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Hua Hin (10)

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Yo guys,


Grettings from Hua Hin!!!


Well this should be a quick one. No introspection in Thailand. You don't

get the time. Everyone is just too damned friendly and everything is just

too damned interesting. You couldn't be an introvert in this place if your

life depended on it. Even riding your bike is a social event. People on

motorbikes pull up beside you and just chat along to you. Trucks go past

with scores of people on the back and they all wave and smile at you. Thais

are the smiliest people on the planet.


I left Athens on the 11th. I took a bit of a chance with the bike and

didn't bother packing it. I had to sign a waiver saying that if they

accidentally threw my bike out the plane, I couldn't complain about it and I

had no real choice but to sign it. I wish airports would try and be a bit

more accommodating towards cyclists but there you go. While I was on the

plane I was selected for one of those "what do you think of our service"

questionnaires and I sat boring the poor stewardess to death with how

airlines should really do more for cyclists. Of course it was pointless as

that wasn't her department so I have to hope the "looking after you baggage"

guy asks me the same questions next time but I get the feeling he doesn't do

customer satisfaction surveys. Luckily bike survived in tact and we had an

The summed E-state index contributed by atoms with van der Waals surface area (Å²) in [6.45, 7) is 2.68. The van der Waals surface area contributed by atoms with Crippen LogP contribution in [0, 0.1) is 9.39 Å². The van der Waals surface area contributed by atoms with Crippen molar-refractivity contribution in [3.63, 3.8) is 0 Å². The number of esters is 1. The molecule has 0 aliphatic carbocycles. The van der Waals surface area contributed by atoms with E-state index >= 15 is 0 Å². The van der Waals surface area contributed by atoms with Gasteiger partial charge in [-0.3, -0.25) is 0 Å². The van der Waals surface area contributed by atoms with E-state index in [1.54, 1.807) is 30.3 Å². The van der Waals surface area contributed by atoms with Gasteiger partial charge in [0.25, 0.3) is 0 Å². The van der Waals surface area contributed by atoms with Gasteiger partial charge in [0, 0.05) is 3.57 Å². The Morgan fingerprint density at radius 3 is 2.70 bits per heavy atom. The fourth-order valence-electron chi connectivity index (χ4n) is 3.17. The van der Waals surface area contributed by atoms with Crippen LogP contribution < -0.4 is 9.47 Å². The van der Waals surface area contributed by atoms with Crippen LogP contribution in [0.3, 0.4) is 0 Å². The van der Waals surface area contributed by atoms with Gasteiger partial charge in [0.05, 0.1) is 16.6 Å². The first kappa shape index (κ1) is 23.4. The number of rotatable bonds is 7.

emotional rendezvous at Bangkok airport.


The journey was about 24 hours in total. I had a 9 hour stopover in Dubai

which was an opportunity to buy more books and then read them straight away.

I read a PJ O'Rourke book which was too right wing and now I'm reading a

Chomsky book which is too left wing. I need a book in the middle somewhere

to suit my vague middle of the ground politics. Vague middle ground people

never seem to write books though.


I also broke new ground and bought myself a Lonely Planet guide for

Thailand. I did this for a number of reasons. First reason is I get the

feeling Thailand is the type of place you can get yourself seriously ripped

off if you don't know what the score is. I'm interacting with the service

industry much more over the next month and it really helps to know which

guest houses to aim for, which restaurants to eat at and what I should pay.

The second reason is that along with NZ, Thailand is one of the places I've

always wanted to visit and it really helps having a guide. I'll never be a

fully fledged tourist, doing all the usual tourist things, by the very